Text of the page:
Okay, you’ve graduated. Commencement is over. But how will the rest of your life commence?
You could start with the advice here, distilled from over one hundred graduation speeches given by people who have been at the crossroads, like you, but have achieved enough success to be invited as commencement speakers. Your advisory board includes artists, academics, authors, and actors; presidents, poets, politicians, philanthropists, entrepreneurs, and community activists. They have won Nobel and Pulitzer Prizes, Presidential and Olympic Gold medals, as well as Oscars and Emmys.
In researching the best advice from these august speakers, we have discovered a variety of recommendations. Sometimes the suggestions are contradictory; sometimes they reach a similar conclusion but through different channels. We have carefully paired the advice for you to review and judge. (You are, after all, the graduate.)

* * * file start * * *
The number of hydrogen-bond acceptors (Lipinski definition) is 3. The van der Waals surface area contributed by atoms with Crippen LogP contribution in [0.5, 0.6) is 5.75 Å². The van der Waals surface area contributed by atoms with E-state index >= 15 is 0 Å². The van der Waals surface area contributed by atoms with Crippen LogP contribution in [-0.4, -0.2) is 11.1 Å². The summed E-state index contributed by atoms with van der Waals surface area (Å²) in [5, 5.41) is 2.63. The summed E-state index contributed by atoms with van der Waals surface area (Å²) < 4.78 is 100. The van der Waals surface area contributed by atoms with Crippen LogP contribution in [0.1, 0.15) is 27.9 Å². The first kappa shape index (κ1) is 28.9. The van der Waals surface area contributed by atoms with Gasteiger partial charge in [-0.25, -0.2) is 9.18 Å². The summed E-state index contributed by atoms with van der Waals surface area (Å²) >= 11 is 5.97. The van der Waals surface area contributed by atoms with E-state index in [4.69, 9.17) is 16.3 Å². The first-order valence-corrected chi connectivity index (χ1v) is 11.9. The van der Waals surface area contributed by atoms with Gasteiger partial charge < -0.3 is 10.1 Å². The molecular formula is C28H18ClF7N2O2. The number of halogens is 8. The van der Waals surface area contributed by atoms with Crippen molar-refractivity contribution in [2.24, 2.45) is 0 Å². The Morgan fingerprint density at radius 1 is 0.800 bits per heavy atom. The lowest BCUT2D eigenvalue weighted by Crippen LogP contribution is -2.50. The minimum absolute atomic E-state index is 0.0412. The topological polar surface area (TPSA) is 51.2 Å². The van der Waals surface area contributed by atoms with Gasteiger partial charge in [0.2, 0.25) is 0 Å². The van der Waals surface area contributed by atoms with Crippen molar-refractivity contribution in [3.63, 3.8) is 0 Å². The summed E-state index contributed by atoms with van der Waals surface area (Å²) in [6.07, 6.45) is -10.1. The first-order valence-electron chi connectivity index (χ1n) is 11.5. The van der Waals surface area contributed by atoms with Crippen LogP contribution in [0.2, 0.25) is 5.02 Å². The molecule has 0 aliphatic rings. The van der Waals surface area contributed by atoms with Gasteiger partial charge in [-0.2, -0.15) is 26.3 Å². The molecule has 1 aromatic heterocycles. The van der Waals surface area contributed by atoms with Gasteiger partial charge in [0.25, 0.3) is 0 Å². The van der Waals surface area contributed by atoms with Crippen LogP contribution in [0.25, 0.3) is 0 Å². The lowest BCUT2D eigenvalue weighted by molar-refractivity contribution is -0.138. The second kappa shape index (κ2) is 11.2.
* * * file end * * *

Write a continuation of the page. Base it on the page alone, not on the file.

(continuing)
From now on, you get to choose your own adventure. You decide what to make (Neil Gaiman) or what to wreck (John Waters); whether your perspective on the challenges of the environment is global (Paul Hawken) or personal (Kermit the Frog); and what you can learn from your failures (Conan O’Brien). Consider Russell Baker’s ten ways to avoid making the world worse, David McCullough’s list of what to read instead of watching television, the rules of success shared by self-made billionaire Robert F. Smith, and Ellen DeGeneres’ suggestion of the best path
Congratulations for being in a position to try out different paths and figure out where you want to go. And along the way you might just pick up enough wisdom to get your own invitation to be a commencement speaker someday.Carpe every diem.
Copyright © 2021 by Robie Rogge. All rights reserved. No part of this excerpt may be reproduced or reprinted without permission in writing from the publisher.